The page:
The new program already is getting results.
A couple of Henderson police cars parked along I-85 Tuesday and watched the traffic. A speeding automobile zoomed by, and the chase was on.
The driver was stopped for speeding on the interstate. A police dog sniffed out something more.
The driver was arrested for possession of marijuana.
That is what law enforcement calls drug interdiction.
"I-85 is carrying drugs to all parts of the east coast," Vance County Sheriff Thomas Breedlove said. "Some of it's stopping here. Others are going north and south."
Henderson Police Chief Glen Allen said drug smugglers are clever at how they conceal their stash.
"We've found some hidden compartments," Allen said, "removal of equipment off the vehicle, leaving an open, hidden location to store drugs, weapons or contraband."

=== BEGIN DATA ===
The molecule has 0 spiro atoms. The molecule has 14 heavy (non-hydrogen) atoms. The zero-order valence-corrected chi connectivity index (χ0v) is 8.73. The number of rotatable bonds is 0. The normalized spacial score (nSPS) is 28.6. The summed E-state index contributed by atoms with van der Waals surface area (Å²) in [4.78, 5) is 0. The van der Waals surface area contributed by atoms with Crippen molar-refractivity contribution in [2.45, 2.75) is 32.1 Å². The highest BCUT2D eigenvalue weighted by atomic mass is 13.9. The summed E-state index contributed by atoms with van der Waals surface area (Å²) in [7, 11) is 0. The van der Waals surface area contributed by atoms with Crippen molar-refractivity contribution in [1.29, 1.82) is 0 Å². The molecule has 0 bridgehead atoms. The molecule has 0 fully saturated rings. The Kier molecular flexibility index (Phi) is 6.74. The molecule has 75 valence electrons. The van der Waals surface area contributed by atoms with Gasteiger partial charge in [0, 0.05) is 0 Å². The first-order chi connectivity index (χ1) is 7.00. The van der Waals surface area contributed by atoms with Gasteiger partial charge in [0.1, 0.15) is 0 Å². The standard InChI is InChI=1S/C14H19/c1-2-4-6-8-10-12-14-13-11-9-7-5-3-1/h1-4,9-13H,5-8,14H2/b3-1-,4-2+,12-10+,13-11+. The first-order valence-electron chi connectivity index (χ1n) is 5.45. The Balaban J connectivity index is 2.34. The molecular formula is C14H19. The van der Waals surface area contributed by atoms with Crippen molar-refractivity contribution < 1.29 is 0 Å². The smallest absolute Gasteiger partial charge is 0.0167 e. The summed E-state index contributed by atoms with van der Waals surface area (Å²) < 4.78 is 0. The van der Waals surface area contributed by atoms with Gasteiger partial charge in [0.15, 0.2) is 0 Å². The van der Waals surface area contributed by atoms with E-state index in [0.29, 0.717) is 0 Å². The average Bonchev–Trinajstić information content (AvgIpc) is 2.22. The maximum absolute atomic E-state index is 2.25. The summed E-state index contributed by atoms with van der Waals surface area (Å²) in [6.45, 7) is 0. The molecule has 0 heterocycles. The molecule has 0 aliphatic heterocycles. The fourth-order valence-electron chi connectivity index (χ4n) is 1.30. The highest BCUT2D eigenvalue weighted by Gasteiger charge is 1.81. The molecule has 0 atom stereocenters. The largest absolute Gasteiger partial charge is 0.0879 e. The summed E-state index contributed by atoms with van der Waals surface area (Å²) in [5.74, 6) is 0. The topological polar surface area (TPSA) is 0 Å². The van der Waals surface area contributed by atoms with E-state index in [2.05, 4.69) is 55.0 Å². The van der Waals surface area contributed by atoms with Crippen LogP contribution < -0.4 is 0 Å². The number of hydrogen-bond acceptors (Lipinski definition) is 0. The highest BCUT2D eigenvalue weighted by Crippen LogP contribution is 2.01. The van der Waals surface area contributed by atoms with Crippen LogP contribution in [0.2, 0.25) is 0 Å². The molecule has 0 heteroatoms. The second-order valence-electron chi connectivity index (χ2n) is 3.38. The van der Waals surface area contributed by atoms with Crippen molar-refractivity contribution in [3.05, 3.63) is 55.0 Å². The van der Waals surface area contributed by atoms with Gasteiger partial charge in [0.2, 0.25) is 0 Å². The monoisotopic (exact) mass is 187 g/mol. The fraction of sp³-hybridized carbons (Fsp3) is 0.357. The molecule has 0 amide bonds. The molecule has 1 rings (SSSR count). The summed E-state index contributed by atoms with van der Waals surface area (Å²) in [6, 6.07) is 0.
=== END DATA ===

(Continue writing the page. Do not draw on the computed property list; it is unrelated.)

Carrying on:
At least one Vance County commissioner is not thrilled about the sheriff's new direction.
"I do believe the interstate should be patrolled by the state," said Comissioner Tim Pegram. "I think the counties have enough to do without getting out on the interstates."
Nudged by the success of Johnston County with drug interdiction on I-95, Sheriff Breedlove and Chief Allen are giving the I-85 corridor through Vance County higher priority.
"The action of Johnston County has probably turned a lot of people down the I-85 corridor," Breedlove said.
Johnston County reportedly seized more than $335,000 on top of drugs last year. Some of that money helps buy police gear. And Johnston County is where Vance County law-enforcement officers will get their training on drug enforcement.
The Vance County commissioners agreed to give Sheriff Breedlove $15,000. The money would cover video cameras inside cars working I-85 and deputy training.
Copyright 2023 by Capitol Broadcasting Company. All rights reserved. This material may not be published, broadcast, rewritten or redistributed.